Skip to main content
ARS Home » Plains Area » Clay Center, Nebraska » U.S. Meat Animal Research Center » Genetics and Animal Breeding » Research » Publications at this Location » Publication #99634


item Freking, Bradley - Brad
item Keele, John
item Shackelford, Steven
item Wheeler, Tommy
item Koohmaraie, Mohammad
item Leymaster, Kreg

Submitted to: Journal of Animal Science Supplement
Publication Type: Abstract Only
Publication Acceptance Date: 7/1/1999
Publication Date: N/A
Citation: N/A

Interpretive Summary:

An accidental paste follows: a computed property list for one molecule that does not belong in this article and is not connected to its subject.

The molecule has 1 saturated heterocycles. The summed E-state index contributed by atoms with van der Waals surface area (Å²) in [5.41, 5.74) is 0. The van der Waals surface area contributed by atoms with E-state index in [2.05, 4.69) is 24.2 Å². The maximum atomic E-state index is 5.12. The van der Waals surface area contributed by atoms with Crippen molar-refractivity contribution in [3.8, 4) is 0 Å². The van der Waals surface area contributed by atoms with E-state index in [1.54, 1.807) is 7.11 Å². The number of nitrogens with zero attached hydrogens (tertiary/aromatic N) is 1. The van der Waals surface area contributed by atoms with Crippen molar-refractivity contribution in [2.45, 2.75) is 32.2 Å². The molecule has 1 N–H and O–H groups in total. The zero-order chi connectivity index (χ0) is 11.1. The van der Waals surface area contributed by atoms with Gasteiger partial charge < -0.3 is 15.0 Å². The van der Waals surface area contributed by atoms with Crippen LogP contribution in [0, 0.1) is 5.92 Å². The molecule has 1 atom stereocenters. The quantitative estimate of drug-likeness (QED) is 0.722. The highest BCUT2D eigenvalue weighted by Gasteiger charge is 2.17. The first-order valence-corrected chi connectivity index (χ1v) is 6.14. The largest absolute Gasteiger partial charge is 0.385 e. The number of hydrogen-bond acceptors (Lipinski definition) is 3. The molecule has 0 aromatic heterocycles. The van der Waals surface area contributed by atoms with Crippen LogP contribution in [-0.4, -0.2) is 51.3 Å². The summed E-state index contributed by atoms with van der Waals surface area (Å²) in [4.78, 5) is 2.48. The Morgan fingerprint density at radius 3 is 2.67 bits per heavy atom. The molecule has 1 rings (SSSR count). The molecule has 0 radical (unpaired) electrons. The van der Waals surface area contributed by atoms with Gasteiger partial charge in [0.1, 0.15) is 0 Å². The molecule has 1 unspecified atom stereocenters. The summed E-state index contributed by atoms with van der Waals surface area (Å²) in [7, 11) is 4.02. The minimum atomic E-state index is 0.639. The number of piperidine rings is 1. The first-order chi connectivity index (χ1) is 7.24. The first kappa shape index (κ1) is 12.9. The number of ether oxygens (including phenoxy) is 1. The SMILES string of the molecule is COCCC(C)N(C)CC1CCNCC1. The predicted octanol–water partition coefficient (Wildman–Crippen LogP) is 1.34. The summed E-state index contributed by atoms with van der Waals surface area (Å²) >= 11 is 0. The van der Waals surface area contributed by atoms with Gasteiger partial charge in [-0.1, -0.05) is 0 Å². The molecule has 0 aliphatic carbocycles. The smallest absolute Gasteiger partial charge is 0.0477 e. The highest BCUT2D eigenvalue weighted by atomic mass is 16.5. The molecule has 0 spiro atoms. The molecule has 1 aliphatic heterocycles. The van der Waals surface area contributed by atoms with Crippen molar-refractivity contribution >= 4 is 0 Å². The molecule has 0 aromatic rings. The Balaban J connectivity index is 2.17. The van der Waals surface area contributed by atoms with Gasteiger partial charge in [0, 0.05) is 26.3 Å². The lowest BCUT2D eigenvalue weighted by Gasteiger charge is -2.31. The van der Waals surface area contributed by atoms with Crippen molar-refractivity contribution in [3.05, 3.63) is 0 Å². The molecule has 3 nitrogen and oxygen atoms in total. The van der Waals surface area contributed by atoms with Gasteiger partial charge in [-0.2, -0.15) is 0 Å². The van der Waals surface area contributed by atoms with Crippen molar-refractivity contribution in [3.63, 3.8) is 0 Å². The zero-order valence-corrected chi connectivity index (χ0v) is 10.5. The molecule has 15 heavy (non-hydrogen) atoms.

Technical Abstract: A resource flock of 362 F2 lambs provided phenotypic and genotypic data to estimate effects of four callipyge genotypes (NN, NC, CN, and CC) on meat quality traits. The mutant allele is represented as C, the normal allele(s) as N, and the paternal allele of a genotype is given first. Lambs of each genotype born in 1994 and 1995 were serially slaughtered in six groups at 3-wk intervals starting at 23 wk of age. Significant additive and paternal polar overdominance (PO) effects on meat quality traits were detected. The magnitude of genotypic effects on shear force differed significantly between years; however, additive (P<.01), PO (P<.001), and maternal dominance (P<.01) effects adjusted for variation in carcass weight were detected within each year. Shear force data adjusted to the mean slaughter age or carcass weight indicated that the means and variances of CN and CC genotypes were greater than values of NC and NN. Shear force values were greatest for CN and were intermediate for CC. The difference between homozygous genotypes was supported by calpastatin activity data with 2-df F tests of 3.66 (P<.05) and 11.84 (P<.001) at d 0 and d 7 postmortem, respectively. Corresponding values for the PO effect on calpastatin activity were 53.80 (P<.001) and 87.43 (P<.001). Calpastatin ELISA data exhibited a PO effect exclusively with a 2-df F test of 57.63 (P<.001). Additive and PO effects on marbling had F tests of 6.41 (P<.01) and 93.29 (P<.001), respectively. Further research is needed to establish if selection targeted at changing the background genome can ameliorate the negative effects of the C allele on tenderness of the longissimus and maintain favorable muscle growth.